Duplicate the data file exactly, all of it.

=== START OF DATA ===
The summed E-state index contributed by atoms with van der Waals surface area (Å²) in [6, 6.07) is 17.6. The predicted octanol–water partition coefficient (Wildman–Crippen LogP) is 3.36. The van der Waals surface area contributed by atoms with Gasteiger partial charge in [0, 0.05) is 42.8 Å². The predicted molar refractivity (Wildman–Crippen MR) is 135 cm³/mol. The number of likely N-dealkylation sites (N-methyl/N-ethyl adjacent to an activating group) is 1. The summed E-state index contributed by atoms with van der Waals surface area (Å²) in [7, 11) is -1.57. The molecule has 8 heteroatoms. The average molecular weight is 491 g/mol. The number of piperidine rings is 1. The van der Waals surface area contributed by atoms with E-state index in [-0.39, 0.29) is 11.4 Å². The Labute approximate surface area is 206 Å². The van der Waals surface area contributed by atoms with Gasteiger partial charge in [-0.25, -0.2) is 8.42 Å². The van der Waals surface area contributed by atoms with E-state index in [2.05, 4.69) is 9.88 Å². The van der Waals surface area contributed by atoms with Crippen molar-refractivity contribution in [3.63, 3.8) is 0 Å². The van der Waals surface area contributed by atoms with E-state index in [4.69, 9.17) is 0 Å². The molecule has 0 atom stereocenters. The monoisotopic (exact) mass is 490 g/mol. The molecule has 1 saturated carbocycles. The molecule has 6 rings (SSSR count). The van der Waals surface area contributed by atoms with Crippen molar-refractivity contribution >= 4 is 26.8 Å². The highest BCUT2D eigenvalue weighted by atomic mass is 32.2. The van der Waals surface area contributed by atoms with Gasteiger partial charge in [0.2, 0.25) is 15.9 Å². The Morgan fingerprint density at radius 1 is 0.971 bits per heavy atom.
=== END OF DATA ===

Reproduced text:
The summed E-state index contributed by atoms with van der Waals surface area (Å²) in [6, 6.07) is 17.6. The predicted octanol–water partition coefficient (Wildman–Crippen LogP) is 3.36. The van der Waals surface area contributed by atoms with Gasteiger partial charge in [0, 0.05) is 42.8 Å². The predicted molar refractivity (Wildman–Crippen MR) is 135 cm³/mol. The number of likely N-dealkylation sites (N-methyl/N-ethyl adjacent to an activating group) is 1. The summed E-state index contributed by atoms with van der Waals surface area (Å²) in [7, 11) is -1.57. The molecule has 8 heteroatoms. The average molecular weight is 491 g/mol. The number of piperidine rings is 1. The van der Waals surface area contributed by atoms with E-state index in [-0.39, 0.29) is 11.4 Å². The Labute approximate surface area is 206 Å². The van der Waals surface area contributed by atoms with Gasteiger partial charge in [-0.25, -0.2) is 8.42 Å². The van der Waals surface area contributed by atoms with E-state index in [2.05, 4.69) is 9.88 Å². The van der Waals surface area contributed by atoms with Crippen molar-refractivity contribution in [3.63, 3.8) is 0 Å². The van der Waals surface area contributed by atoms with E-state index in [4.69, 9.17) is 0 Å². The molecule has 0 atom stereocenters. The monoisotopic (exact) mass is 490 g/mol. The molecule has 1 saturated carbocycles. The molecule has 6 rings (SSSR count). The van der Waals surface area contributed by atoms with Crippen molar-refractivity contribution >= 4 is 26.8 Å². The highest BCUT2D eigenvalue weighted by atomic mass is 32.2. The van der Waals surface area contributed by atoms with Gasteiger partial charge in [0.2, 0.25) is 15.9 Å². The Morgan fingerprint density at radius 1 is 0.971 bits per heavy atom.